$5 million bounty for American-Tim Hortons-loving-jihadi
The U.S. State Department's "Rewards for Justice" program has added two Americans and $10 million in bounties to the list of wanted Al Shabab suspects (first reported by CNN's Elise Labott Wednesday).
Somalia's Al Qaeda group has diminished in membership and power in the last two years, but a suicide bombing in Mogadishu this week that killed at least 10 civilians, was a devastating reminder that the Shabab still has active members who can reach the capital.
Omar Shafik Hammami and Jehad Serwan Mostafa both reportedly left the U.S. for Somalia in 2006, when a group called the Islamic Courts Union had briefly taken control of Mogadishu. According to the State Department: "Both are wanted for conspiracy to provide material support to a foreign terrorist organization, which includes their significant contributions to al Shabaab’s media and military activities."
The timing of the bounties is curious. Labott quotes an unnamed FBI source stating that the two "had a persistent interest in targeting U.S. interests." But it appears it is not an imminent threat but that the reward is based "on actions (Hammami) has already taken." Hammami is generally not regarded as leader in the group - especially since his very public fallout with the Shabab last year.
Millions in bounties for the Shabab leadership was first offered in June - the greatest reward of $7 million (U.S). for Ahmed Abdi aw-Mohamed Godane, the group's leader, who also goes by the name Mukhtar Abu Zubair. The elusive and influential Ibrahim Haji Jama, also known as Ibrahim al-Afghani (a nickname because of his training in Afghanistan), was also listed.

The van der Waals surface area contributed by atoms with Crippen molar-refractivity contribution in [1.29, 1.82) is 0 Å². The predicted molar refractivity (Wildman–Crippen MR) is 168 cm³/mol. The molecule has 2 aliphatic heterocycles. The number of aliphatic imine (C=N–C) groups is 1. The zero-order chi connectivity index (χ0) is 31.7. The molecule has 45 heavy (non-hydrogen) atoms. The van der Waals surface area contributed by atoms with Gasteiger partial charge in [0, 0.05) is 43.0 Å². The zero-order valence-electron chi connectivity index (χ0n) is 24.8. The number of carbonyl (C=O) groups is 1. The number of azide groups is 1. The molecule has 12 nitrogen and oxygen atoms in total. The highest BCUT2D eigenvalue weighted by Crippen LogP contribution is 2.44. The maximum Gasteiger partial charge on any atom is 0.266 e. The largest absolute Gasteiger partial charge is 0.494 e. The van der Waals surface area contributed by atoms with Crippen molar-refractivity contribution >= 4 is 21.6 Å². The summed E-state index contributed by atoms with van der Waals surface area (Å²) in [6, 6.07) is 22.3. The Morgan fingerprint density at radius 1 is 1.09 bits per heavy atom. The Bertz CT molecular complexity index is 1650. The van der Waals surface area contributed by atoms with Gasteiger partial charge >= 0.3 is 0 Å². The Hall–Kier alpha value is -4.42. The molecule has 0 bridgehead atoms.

But it was the Shabab leaders who were not listed that was most intriguing - and the widely-held theory among analysts was that the bounties were less about the bounties themselves and more about the U.S. trying to further divide the leadership. At the time, there was a split between members who believed in Al Qaeda's global aspirations and those who were more Somalia-focused. There were also an effort by the government to get certain leaders to defect. As always in Somalia, clan played a role too.
So why now for the two Americans?
Hamammi is the better known of the two. He is a difficult character to take seriously - an Alabama-born "rapper," with a taste for Tim Hortons, who waxes poetically in the tortured language of jihadists.
Most analysts, counterterrorism experts and journalists are fans of dark comedy (mea culpa), thus his story has been widely covered. He seems to consume it all.
Last Friday, he apparently read a blog I wrote about the latest act in Terrorism's Theatre of the Absurd, mentioning his Twitter feed (although there has been some doubt as to whether it is really him). The blog stated: "Lately, his tweets have been about as exciting - and frequent - as the teenager who wants to tell you about the bagel she had at lunch, or when she's off for a mani-pedi."
He responded the next day on Twitter: "bagel? Canadian feminist humor?"
Then again Wednesday "he" - if @abumamerican is indeed Hammami - was busy again, responding to various national security and foreign policy Twitter types. He seemed eager to compete in Twitter Fight Club (#TFC13.. think, like, nerd online Olympics).
This was his last tweet before the bounty was announced:
Michelle Shephard is the Toronto Star's National Security correspondent and author of "Decade of Fear: Reporting from Terrorism's Grey Zone." She is a three-time recepient of Canada's National Newspaper Award. Follow her on Twitter @shephardm